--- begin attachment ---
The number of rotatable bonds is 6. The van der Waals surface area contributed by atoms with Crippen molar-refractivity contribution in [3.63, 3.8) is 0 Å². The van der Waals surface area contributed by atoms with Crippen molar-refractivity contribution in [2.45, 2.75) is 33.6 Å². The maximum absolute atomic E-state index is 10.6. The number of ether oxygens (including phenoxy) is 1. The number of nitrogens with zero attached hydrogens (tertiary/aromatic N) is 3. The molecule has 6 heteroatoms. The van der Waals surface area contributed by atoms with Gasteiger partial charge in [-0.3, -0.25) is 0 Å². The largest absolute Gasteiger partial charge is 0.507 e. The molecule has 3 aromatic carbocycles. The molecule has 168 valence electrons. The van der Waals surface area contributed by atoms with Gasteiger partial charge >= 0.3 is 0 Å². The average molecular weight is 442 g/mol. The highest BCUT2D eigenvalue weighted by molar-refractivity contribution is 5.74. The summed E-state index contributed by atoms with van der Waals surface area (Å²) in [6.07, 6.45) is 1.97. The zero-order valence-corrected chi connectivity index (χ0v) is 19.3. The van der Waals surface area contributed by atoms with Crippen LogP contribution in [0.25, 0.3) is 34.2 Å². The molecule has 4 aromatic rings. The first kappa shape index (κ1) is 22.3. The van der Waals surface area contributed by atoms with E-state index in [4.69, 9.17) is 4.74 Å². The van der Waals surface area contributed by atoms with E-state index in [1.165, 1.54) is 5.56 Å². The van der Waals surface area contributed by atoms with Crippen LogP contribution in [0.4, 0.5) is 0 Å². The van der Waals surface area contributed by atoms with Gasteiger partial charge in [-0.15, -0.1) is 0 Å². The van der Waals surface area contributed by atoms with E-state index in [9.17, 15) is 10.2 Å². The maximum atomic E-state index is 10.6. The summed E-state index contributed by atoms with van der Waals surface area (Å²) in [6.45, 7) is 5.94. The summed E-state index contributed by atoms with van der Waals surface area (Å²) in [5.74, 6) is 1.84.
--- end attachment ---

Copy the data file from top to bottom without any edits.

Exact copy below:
The number of rotatable bonds is 6. The van der Waals surface area contributed by atoms with Crippen molar-refractivity contribution in [3.63, 3.8) is 0 Å². The van der Waals surface area contributed by atoms with Crippen molar-refractivity contribution in [2.45, 2.75) is 33.6 Å². The maximum absolute atomic E-state index is 10.6. The number of ether oxygens (including phenoxy) is 1. The number of nitrogens with zero attached hydrogens (tertiary/aromatic N) is 3. The molecule has 6 heteroatoms. The van der Waals surface area contributed by atoms with Gasteiger partial charge in [-0.3, -0.25) is 0 Å². The largest absolute Gasteiger partial charge is 0.507 e. The molecule has 3 aromatic carbocycles. The molecule has 168 valence electrons. The van der Waals surface area contributed by atoms with Gasteiger partial charge >= 0.3 is 0 Å². The average molecular weight is 442 g/mol. The highest BCUT2D eigenvalue weighted by molar-refractivity contribution is 5.74. The summed E-state index contributed by atoms with van der Waals surface area (Å²) in [6.07, 6.45) is 1.97. The zero-order valence-corrected chi connectivity index (χ0v) is 19.3. The van der Waals surface area contributed by atoms with Crippen LogP contribution in [0.25, 0.3) is 34.2 Å². The molecule has 4 aromatic rings. The first kappa shape index (κ1) is 22.3. The van der Waals surface area contributed by atoms with E-state index in [4.69, 9.17) is 4.74 Å². The van der Waals surface area contributed by atoms with E-state index in [1.165, 1.54) is 5.56 Å². The van der Waals surface area contributed by atoms with Crippen LogP contribution in [0.4, 0.5) is 0 Å². The van der Waals surface area contributed by atoms with Gasteiger partial charge in [-0.15, -0.1) is 0 Å². The van der Waals surface area contributed by atoms with E-state index in [9.17, 15) is 10.2 Å². The maximum atomic E-state index is 10.6. The summed E-state index contributed by atoms with van der Waals surface area (Å²) in [6.45, 7) is 5.94. The summed E-state index contributed by atoms with van der Waals surface area (Å²) in [5.74, 6) is 1.84.